The recommended dose is 6-12 capsules per day depending on the stage of the disease. This puts the cost of the formula at $300-$600 per month. (CHT averages $800 per month to give some perspective). Since the formula is a non-FDA approved herbal combination, it is available without a prescription.
Dr. Myatt’s comment: This formula has gotten a lot of good press lately. I’d like to see if the results will meet the hype. Unfortunately, since the formula is a non-FDA approved herbal remedy, I have found it challenging to get patients to take it with consistency in the doses recommended. I have yet to see results in two patients who have used it with regularity. PC-SPEC may indeed represent a breakthrough in the treatment of cancer. It could also be that some herbal product manufacturers are getting as clever as the drug companies in creating “buzz,” and getting journal space, about new products. How many “breakthrough” drugs have come and gone? Let’s hope PC-SPEC fares better than the current conventional treatments for prostate cancer.
1.) Halicka HD et al.: Apoptosis and cell cycle effects induced by extracts of the Chinese herbal preparation PC-SPEC. Intl J Oncology, 1997;11:437-448.
2.) Whittaker J: The Art of Alternative Medicine. ACAM Conference Proceedings Notes, Nov. 1998.
3.) DiPaola RS et al.: Clinical and biologic activity of an estrogenic herbal combination (PC-SPEC) in prostate cancer. New Engl J Med, Sept. 17, 1998;339(12);785-791.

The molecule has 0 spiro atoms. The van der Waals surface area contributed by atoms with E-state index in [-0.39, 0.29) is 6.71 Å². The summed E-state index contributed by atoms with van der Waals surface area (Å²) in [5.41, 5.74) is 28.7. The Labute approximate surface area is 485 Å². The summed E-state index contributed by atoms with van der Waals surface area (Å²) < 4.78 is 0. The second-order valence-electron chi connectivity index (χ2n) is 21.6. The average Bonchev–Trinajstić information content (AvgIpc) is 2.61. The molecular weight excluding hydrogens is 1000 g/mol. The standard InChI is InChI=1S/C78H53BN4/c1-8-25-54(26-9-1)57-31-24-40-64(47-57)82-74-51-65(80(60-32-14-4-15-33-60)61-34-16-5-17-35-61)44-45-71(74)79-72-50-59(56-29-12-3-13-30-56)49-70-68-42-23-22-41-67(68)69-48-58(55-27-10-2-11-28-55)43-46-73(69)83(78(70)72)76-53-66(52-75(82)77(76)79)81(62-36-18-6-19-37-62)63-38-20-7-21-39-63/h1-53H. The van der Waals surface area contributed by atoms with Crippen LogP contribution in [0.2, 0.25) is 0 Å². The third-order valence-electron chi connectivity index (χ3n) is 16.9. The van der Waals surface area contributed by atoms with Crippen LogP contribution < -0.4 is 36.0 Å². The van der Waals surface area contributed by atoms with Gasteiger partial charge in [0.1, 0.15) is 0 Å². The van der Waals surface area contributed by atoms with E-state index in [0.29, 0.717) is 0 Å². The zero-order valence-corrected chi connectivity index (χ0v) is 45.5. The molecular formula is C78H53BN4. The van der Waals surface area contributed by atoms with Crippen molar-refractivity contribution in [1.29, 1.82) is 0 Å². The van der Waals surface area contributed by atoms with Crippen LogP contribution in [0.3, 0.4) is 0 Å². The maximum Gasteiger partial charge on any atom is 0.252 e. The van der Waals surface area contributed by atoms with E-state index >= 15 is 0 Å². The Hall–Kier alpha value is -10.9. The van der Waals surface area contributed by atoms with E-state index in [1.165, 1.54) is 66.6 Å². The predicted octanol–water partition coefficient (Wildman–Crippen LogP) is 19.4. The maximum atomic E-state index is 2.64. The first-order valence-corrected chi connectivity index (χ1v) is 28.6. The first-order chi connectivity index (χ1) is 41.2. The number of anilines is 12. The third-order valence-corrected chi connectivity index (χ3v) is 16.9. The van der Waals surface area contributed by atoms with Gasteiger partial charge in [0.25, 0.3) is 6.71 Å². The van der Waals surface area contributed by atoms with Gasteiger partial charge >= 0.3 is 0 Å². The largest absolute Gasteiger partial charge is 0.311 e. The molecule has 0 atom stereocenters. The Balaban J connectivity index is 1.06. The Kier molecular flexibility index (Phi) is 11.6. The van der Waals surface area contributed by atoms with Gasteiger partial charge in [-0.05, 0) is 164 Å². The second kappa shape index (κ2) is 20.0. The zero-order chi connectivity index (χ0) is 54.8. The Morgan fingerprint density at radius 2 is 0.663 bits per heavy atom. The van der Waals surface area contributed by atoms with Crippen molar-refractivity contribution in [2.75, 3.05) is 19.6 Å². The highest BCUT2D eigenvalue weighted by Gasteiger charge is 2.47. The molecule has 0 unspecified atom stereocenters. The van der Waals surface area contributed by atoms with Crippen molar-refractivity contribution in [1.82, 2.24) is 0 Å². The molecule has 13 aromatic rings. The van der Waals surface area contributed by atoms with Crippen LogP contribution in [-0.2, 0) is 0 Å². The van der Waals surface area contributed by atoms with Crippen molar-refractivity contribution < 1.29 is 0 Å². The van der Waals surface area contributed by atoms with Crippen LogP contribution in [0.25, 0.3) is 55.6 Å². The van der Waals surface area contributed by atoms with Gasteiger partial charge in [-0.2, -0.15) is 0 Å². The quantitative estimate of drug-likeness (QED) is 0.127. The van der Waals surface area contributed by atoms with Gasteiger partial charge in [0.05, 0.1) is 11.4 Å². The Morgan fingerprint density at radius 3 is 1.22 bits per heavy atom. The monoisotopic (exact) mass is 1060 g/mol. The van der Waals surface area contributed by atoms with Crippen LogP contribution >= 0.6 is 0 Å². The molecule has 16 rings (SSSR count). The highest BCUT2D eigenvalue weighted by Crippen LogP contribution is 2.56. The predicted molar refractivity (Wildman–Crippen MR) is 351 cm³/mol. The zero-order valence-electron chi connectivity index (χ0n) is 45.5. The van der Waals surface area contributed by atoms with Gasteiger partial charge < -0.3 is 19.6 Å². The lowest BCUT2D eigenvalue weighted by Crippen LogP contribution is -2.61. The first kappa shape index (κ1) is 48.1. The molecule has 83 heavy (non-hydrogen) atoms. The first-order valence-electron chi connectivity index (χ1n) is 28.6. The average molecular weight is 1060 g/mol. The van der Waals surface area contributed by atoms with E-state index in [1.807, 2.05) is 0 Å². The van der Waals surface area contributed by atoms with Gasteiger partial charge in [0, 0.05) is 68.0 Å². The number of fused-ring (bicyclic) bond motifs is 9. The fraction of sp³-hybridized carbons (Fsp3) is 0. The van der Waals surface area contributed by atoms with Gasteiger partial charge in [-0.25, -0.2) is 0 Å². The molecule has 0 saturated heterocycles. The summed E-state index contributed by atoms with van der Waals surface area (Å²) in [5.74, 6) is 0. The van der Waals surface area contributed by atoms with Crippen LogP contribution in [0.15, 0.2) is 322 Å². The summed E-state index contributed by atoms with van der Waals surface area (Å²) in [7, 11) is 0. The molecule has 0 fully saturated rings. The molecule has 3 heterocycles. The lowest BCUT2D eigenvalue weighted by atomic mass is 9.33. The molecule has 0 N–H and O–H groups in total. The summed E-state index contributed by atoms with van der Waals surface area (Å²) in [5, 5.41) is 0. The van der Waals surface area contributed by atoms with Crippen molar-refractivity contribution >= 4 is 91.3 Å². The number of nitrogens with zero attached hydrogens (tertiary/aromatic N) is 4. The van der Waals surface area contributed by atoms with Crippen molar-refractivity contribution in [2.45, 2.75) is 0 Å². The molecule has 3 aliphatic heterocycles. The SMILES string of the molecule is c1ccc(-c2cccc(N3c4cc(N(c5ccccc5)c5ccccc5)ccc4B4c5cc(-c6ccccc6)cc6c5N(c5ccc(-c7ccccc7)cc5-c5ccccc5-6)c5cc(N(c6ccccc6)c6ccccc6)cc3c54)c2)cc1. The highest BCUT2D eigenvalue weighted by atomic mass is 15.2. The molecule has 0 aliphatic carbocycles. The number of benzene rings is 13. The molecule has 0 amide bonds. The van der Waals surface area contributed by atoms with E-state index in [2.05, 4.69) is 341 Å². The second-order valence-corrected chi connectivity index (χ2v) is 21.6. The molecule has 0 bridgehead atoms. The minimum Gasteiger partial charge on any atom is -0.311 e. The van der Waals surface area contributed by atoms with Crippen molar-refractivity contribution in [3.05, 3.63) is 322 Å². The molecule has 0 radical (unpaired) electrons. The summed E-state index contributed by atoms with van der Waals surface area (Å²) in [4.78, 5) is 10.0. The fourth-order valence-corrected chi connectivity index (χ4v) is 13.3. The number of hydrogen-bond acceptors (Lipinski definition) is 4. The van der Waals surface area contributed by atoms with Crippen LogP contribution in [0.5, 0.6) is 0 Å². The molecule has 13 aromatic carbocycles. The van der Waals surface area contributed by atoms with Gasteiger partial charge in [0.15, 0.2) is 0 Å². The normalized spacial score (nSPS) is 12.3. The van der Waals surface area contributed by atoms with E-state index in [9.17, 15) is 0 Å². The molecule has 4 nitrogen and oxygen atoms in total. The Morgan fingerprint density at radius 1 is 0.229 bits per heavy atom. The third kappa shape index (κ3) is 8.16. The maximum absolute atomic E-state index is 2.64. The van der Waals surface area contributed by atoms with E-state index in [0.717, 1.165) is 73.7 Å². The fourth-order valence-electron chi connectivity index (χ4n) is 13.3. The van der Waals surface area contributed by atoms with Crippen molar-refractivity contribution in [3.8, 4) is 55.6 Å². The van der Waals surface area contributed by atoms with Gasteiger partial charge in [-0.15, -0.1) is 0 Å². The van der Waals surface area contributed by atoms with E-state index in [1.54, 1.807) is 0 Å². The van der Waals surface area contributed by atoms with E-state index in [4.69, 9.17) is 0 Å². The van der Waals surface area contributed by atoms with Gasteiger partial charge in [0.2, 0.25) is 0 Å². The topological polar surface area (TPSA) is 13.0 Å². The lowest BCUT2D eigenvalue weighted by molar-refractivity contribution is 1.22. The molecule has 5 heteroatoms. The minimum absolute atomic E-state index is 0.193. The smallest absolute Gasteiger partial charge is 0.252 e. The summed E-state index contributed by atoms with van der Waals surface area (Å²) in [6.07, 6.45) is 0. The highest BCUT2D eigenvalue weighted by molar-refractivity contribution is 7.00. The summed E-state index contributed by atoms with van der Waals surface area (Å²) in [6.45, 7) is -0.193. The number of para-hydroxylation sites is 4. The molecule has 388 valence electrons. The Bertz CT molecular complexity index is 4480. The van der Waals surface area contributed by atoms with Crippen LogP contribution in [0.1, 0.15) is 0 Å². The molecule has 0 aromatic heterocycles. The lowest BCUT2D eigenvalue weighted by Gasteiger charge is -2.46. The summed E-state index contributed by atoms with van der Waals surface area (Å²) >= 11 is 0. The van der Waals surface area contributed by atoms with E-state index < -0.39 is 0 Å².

4.) Lewis, James Jr.: New Guidelines for Surviving Prostate Cancer, Westbury, NY: Health Education Library Publisher, 1998.
Nutritional Materia Medica
Vitamin D3 (cholecalciferol)
Vitamin D3 induces prostate cancer cell apoptosis by apparent translocation of the cancer cell androgen receptor. This makes the cell less susceptible to testosterone-induced proliferation (15). D3 induces differentiation, inhibits angiogenesis and shows antitumor activity. It may also upregulate vitamin A receptors. (16)
Because vitamin D has the potential to cause toxicity, doses over 1,000mg should be carefully monitored. Increased blood calcium levels can result from toxicity. In clinical practice, D3 appears to benefit metastatic bone disease in higher doses, perhaps because this vitamin is needed for normal calcification of bone matrix.
Food sources of vitamin D include cold water fish (salmon, mackerel, herring), butter, egg yolks and dark green leafy vegetables. Sunlight acting on the skin will also create vitamin D. In areas of decrease sunlight, increases of breast and colon cancer have been observed. (17)